Native Amicus Briefing Project
Posted on April 16, 2013
Lindsay Hart attorney Katie Eichner was recently named a founding board member for the Native Amicus Briefing Project (NABP). NABP intends to act as amicus curiae with a special interest in Indian Law. Amicus curiae is Latin for “friend of the court” and is a person or organization, not party to a lawsuit, with a strong interest in the issue a lawsuit presents. An amicus brief is typically filed to educate and raise awareness about an aspect of the case that the parties may not have sufficient time or space to address. Amicus briefs are most common in special interest cases.
NABP was formed to foster the understanding of American Indian law and policy in federal courts. It aims to raise awareness about tribal sovereignty and potential legal implications of courts’ decisions in cases involving Indian and Tribal Law.
NABP is an open-source, collaborative project which provides amicus briefing support from volunteers. These volunteers are attorneys, board members, law students, and Indian Law practitioners from all over the United States.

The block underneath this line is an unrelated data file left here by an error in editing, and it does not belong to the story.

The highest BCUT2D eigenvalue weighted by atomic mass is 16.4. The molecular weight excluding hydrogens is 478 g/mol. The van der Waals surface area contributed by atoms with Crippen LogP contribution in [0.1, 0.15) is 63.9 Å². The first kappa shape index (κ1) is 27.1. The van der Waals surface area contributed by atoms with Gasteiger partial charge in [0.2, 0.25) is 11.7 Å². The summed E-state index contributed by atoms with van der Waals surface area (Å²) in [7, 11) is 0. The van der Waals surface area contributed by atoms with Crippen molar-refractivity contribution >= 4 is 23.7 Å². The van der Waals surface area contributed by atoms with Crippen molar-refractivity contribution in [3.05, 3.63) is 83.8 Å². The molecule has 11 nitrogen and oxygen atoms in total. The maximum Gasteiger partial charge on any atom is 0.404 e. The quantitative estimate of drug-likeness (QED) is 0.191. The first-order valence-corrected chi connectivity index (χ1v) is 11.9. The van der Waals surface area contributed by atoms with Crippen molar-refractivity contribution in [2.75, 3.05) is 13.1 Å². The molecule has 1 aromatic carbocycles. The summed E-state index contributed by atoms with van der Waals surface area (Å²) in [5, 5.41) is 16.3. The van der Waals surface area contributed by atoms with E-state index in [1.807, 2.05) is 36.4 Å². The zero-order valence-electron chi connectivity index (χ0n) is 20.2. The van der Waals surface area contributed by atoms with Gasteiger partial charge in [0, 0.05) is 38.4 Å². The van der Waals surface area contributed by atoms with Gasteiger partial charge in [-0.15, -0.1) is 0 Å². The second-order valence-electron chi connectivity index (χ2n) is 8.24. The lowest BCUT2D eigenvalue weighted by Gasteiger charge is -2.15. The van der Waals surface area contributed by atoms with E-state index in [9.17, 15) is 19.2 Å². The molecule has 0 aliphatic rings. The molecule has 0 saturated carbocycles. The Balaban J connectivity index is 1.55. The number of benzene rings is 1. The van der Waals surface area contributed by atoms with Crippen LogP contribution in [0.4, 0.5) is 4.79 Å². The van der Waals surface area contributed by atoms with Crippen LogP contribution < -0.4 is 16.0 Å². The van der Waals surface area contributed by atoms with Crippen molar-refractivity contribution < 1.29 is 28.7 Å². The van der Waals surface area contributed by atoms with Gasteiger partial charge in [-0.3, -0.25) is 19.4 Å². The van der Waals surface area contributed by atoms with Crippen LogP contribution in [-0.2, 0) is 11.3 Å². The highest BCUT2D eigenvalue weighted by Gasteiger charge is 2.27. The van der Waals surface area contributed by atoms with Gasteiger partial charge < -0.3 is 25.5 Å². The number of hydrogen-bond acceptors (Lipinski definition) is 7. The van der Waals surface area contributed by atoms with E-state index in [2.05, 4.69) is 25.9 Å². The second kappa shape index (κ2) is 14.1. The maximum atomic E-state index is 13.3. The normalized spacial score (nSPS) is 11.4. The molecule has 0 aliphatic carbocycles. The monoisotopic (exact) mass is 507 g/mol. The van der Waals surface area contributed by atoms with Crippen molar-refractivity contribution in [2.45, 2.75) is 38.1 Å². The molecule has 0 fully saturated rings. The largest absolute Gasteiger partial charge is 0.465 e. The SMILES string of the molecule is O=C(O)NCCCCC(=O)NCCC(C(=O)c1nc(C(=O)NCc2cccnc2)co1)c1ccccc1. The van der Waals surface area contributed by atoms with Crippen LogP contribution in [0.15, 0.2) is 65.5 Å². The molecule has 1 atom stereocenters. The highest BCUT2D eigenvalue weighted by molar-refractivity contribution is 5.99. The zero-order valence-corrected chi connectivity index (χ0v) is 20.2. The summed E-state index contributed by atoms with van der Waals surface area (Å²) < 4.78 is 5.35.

NABP’s most recent project was an opportunity to edit several amicus briefs in the case of “Adoptive Couple v. Baby Girl.” This South Carolina adoption case involves an infant who was given up by her mother at birth. The mother, who is not a tribal member, signed away her rights to the child and indicated the father did the same. The child’s father, a member of the Cherokee Nation, filed for a stay of adoption and full custody once he learned of the impending adoption. Because of the father’s tribal affiliation, the child is considered to be an “Indian Child” under the Indian Child Welfare Act (ICWA), a federal law which seeks to keep American Indian children with American Indian families. ICWA was passed after a history of abusive child welfare practices involving American Indian children. This federal law mandated the adoptive couple to return the child to her birth father. The adoptive couple then filed a petition for certiorari from the U.S. Supreme Court which was granted on January 4, 2013.
NABP helped edit several amicus briefs filed on behalf of respondent Birth Father. NABP is honored to have played a small roll in a much larger collaborative effort by tireless Indian Country advocates to protect ICWA. The U.S. Supreme Court is hearing oral argument on the case today, April 16, 2013.
For more information on the NABP, please visit their Facebook page: https://www.facebook.com/nativeamicusbriefingproject